Gervais Raoul Lufbery (March 14, 1885 – May 19, 1918) was an French-American fighter pilot and flying ace in World War I. Because he served in both the French and later the American air services in World War I, he is sometimes listed as a French Ace and sometimes as a American Ace, though all but one of his 17 combat victories came while flying in French units.
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Gervais Raoul Lufbery was born in Chamalieres, France to an American father and a French mother. His father returned to America when Raoul was an infant and he was raised by his grandmother. He later came to America settling in Wallingford, Connecticut. He enlisted in the United States Army to gain American citizenship and saw service during the Philippine insurrection. Later, he traveled to French Indochina where he took a job as a mechanic for pioneer French aviator Marc Pourpe.
Early French Service
When World War I broke out in 1914, Lufbery enlisted in the French Foreign Legion. Originally trained as an infantryman, he was later transferred to an aviation squadron where he was reunited with his old mentor, Marc Pourpe, who had become a French aviator.
Late in 1914, Lufbery was accepted into the pilot training program and was assigned to fly reconnaissance missions with Escadrille VB 106. He later applied for a transfer to fighter planes and was trained on Nieuports. Despite his future success, Lufbery was not considered a naturally gifted pilot. His success was largely due to perseverance and sheer force of will rather than natural ability.
In 1916, a group of American volunteers formed the Escadrille Américaine (shortly to be renamed the Escadrille Lafayette) to aid Frances war effort against the Germans. The squadron was largely made up of upper class Americans with little flight experience. Lufbery, as an American citizen with combat experience, was recruited to held organize and train the unit. He joined the unit on May 24, 1916 and was assigned a Nieuport fighter.
His first encounters with his unit did not go smoothly. Lufbery spoke English with a thick French accent and had little in common with his comrades, most of whom were from wealthy families and were Ivy League educated. Once in combat though, His dogged determination and success earned him the respect and admiration of his peers.
It was during this time that the Lufbery circle maneuver became named for him although most aviation scholars agree that Lufbery did not actually invent it, just popularized it among Allied flyers.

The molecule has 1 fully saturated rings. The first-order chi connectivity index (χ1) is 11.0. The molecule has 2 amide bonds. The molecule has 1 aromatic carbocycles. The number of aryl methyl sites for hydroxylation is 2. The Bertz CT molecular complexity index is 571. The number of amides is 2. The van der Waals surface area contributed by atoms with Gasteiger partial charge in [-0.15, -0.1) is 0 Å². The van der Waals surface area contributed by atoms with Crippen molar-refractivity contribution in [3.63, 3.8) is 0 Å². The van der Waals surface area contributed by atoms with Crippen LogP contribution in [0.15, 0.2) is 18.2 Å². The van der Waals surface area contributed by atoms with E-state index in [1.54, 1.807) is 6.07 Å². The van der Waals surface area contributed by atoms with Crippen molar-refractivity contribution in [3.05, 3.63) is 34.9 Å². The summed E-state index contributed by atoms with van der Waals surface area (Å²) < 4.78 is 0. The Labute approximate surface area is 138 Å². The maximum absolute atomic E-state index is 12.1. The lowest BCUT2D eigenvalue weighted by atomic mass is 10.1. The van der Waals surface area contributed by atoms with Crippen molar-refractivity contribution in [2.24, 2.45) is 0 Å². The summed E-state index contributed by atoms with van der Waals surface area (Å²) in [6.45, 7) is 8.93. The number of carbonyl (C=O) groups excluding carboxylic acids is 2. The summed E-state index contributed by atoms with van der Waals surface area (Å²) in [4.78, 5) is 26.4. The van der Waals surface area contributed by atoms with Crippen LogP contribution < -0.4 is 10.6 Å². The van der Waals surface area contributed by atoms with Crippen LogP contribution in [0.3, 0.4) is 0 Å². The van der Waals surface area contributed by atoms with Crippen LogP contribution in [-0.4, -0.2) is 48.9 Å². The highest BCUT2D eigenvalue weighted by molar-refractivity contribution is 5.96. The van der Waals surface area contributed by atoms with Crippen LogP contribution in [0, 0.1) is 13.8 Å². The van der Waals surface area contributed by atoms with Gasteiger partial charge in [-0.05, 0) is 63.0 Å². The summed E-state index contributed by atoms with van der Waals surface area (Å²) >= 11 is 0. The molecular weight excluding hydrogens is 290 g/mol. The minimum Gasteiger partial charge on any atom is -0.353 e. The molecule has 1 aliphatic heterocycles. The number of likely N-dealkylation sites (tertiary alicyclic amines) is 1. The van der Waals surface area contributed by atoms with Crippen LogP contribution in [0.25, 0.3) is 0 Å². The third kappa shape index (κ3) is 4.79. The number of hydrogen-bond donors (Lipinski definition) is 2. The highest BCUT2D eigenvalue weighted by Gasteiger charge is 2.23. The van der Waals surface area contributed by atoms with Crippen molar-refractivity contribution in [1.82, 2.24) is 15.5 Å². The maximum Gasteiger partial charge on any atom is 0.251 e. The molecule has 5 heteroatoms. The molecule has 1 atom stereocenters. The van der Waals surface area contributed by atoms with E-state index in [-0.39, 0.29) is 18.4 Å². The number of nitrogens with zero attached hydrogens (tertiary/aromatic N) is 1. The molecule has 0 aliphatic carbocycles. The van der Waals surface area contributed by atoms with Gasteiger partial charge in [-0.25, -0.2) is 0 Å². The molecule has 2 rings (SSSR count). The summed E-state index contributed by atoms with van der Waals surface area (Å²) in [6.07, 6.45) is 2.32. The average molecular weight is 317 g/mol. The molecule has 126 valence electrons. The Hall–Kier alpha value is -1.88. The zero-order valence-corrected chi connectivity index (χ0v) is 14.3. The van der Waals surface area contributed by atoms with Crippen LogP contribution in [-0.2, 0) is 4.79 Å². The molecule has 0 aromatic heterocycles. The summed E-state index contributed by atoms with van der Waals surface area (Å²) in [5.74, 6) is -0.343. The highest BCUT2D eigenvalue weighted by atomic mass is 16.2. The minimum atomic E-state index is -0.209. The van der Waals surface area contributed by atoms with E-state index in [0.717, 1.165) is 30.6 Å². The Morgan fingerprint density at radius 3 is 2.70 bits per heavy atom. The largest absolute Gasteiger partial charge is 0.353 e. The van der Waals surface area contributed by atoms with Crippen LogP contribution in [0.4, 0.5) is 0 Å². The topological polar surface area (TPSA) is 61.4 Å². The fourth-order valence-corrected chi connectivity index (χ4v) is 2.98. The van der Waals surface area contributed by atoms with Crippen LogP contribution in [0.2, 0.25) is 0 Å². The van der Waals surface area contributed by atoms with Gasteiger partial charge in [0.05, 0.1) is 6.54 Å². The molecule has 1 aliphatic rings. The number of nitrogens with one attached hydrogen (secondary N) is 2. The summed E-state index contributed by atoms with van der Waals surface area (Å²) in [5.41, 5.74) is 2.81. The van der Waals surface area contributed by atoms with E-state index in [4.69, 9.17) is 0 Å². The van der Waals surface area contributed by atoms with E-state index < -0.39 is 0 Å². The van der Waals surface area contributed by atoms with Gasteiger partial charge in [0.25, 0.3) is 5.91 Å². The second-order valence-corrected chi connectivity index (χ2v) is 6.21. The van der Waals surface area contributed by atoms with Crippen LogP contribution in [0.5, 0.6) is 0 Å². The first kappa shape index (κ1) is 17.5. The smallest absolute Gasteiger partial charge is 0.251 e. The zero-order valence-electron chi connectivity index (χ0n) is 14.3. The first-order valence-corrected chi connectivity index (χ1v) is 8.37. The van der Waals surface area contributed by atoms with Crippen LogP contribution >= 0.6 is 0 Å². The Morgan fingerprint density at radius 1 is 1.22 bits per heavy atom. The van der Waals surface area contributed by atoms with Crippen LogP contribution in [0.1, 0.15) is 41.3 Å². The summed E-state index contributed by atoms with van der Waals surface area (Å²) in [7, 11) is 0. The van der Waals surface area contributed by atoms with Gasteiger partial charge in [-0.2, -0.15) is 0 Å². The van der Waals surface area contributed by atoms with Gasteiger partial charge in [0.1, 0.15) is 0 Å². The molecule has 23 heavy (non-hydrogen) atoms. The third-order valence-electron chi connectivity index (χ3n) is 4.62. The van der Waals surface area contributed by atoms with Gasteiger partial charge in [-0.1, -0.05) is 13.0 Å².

By the time that the Escadrille Lafayette was placed under American command on February 18, 1918, Lufbery had downed seven enemy planes and had seen his Nieuport replaced by a newer, more capable Spad fighter. Although the escadrille was now under American command, it was still considered a French unit and the nine more planes he would shoot down while flying for the squadron were considered French victories.
In the spring of 1918, Lufbery was chosen to become an officer in the yet unformed 94th Aero Pursuit Squadron with the rank of major. Lufberys principle job was to instruct the new pilots such as Eddie Rickenbacker in combat techniques. The American flying corps was equipped with Nieuport 28 fighters, but due to supply problems, may lacked armament. The 94ths first combat patrol on March 19, 1918 saw Lufbery leading Rickenbacker and fellow flyer Doug Campbell in unarmed airplanes.
On May 19, 1918 several 94th aviators were patrolling an area north of Nancy when the encountered a group of German Albatros fighters over Saint-Mihiel. Lufbery, who witnessed the combat from the 94th's base, jumped into a borrowed airplane and joined the fight. He took off after an Albatros that had been damaged in combat and was attempting to return to German lines. He made one pass but in his recovery he was struck by machine gun fire from the Albatross rear machine gun and his plane caught fire.
What happened next has been a matter of considerable debate. At an altitude variously estimated between 200 and 600 feet, Lufbery either bailed out of the plane or was thrown from the cockpit after it flipped over above the village of Maron. Lufbery, who was not wearing a parachute, struck the ground and was killed. Some (most notably Eddie Rickenbacker, who witnessed the event) believe that he bailed out aiming for the nearby Moselle River hoping the water would break his fall, but there is no way to know for certain if this is true or not.
He was buried with full military honors at the Aviators Cemetery at Sebastapol, France. His remains were later removed to a place of honor at the Lafayette Memorial du Parc de Garches in Paris.